Rodney Crowell’s new album, Fate’s Right Hand, explores personal landscapes similar to those he first examined in his 2002 release The Houston Kid, but the final results are less musically satisfying. Perhaps the differences between this new album and his last release stem from his change of residence. Living in Los Angeles encourages the sort of self-absorbed navel-gazing that never happens in Texas or Nashville. It’s the difference between admitting your failures and dwelling on them.
Rodney Crowell has long been an exceptionally talented tunesmith. His early work produced a string of successful and influential albums for Columbia in the ’80s. His early music combined equal doses of country and rock in a way that revitalized contemporary country music. Without Rodney Crowell I seriously doubt that “Hot Country Radio” would exist today. By the late ’80s, Crowell’s string of mega hits ceased and his label dropped him in a manner that has become all too common in the shark-infested waters of Nashville’s music scene. After three albums co-produced by Tony Brown on MCA, Crowell left to pursue a more personal musical vision. His 2001 release on Sugarhill Records, The Houston Kid, proved that he could make intensely personal music that still appealed to his fans. Critics were also smitten by his combination of infectious melody lines and frank lyrics.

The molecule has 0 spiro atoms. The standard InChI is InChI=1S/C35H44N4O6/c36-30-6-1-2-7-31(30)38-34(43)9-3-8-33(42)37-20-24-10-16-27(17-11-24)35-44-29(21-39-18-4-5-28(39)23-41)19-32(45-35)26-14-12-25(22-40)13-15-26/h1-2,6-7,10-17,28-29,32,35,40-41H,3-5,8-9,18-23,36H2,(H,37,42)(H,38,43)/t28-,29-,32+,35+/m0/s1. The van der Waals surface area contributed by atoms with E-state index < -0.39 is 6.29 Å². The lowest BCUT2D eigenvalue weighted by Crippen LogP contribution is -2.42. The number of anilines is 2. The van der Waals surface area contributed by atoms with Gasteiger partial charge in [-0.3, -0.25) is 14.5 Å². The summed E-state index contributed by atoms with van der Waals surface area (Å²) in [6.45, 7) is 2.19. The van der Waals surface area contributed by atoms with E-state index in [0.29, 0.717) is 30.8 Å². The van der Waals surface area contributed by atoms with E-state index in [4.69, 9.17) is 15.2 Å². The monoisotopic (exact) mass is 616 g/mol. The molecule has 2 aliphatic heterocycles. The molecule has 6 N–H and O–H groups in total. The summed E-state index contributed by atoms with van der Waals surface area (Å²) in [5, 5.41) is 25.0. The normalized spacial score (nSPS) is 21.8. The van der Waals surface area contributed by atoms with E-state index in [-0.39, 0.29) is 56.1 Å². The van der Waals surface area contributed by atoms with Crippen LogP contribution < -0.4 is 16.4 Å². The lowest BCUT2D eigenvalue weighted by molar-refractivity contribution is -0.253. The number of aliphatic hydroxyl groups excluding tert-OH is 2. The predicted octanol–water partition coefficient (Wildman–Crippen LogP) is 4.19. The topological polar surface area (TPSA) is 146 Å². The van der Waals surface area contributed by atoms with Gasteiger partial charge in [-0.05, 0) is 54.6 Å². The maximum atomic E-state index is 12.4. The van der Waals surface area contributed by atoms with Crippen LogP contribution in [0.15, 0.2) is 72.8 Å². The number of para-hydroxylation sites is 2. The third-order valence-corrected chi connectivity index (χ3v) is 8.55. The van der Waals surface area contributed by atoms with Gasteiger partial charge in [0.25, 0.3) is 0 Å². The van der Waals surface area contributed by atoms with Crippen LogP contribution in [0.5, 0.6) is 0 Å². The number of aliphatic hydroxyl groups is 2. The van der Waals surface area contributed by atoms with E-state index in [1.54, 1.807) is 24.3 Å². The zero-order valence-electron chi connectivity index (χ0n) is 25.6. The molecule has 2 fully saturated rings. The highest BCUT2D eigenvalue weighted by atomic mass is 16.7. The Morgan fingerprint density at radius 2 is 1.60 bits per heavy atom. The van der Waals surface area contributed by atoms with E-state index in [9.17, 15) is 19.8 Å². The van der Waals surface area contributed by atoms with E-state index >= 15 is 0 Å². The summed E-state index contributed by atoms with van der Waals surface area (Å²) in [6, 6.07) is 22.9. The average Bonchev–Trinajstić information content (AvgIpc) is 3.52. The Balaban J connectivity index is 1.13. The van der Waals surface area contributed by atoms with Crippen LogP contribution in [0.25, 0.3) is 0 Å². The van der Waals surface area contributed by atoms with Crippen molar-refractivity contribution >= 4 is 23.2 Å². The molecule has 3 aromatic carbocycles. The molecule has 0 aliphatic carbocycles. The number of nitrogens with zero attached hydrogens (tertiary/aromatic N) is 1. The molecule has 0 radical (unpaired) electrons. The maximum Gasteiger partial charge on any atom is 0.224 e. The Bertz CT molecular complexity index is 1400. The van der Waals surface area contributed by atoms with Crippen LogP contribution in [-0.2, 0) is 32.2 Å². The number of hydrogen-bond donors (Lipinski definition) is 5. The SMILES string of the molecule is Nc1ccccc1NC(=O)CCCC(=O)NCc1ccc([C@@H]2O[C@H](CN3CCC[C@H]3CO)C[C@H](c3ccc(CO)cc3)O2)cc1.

While Fate’s Right Hand shares many of the best traits of The Houston Kid, including catchy melodies and clever musical hooks and bridges, its lyrics are less involving. Instead of stories, Fate’s Right Hand delivers sermons. The title song comes off like a country rap song, complete with jivy X-rated lyrics. “Time To Go Inward” describes Crowell’s difficulty facing himself across a meditation mat. Don’t get me wrong, not a single song on Fate’s Right Hand is bad, but none of the tunes here have the accessibility or universality of the material on The Houston Kid. Everyone enjoys hearing stories, even sad ones, but few feel comfortable being subjected to personal confessions. It’s the difference between a late night campfire conversation and a 12-step meeting.
Fate’s Right Hand features impeccable musicianship from the likes of Jerry Douglas on dobro, John Jorgenson on mandolin and electric guitar, Steuart Smith on electric guitar and organ, Pat Buchanan and Will Kimbrough on electric guitar, Bela Fleck on banjo, and John Cowen, Carl Jackson, David Rawlings, Gillian Welch, and Marcia Ramirez on background vocals. Crowell shared production credits with recording engineer Pete Coleman, who worked with Crowell on The Houston Kid. The final sonic results have a similar perspective, honest, yet beautiful sounding.
While I can’t fault the music on Rodney Crowell’s latest offering, I think that Fate’s Right Hand will be a more difficult album for most people to enjoy than The Houston Kid. Perhaps at the end of Rodney Crowell’s period of introspection he will once more examine the outer world with the same candor he brings to his internal landscape. Here’s hoping, anyway.
This article originally appeared in VG‘s Dec. ’03 issue. All copyrights are by the author and Vintage Guitar magazine. Unauthorized replication or use is strictly prohibited.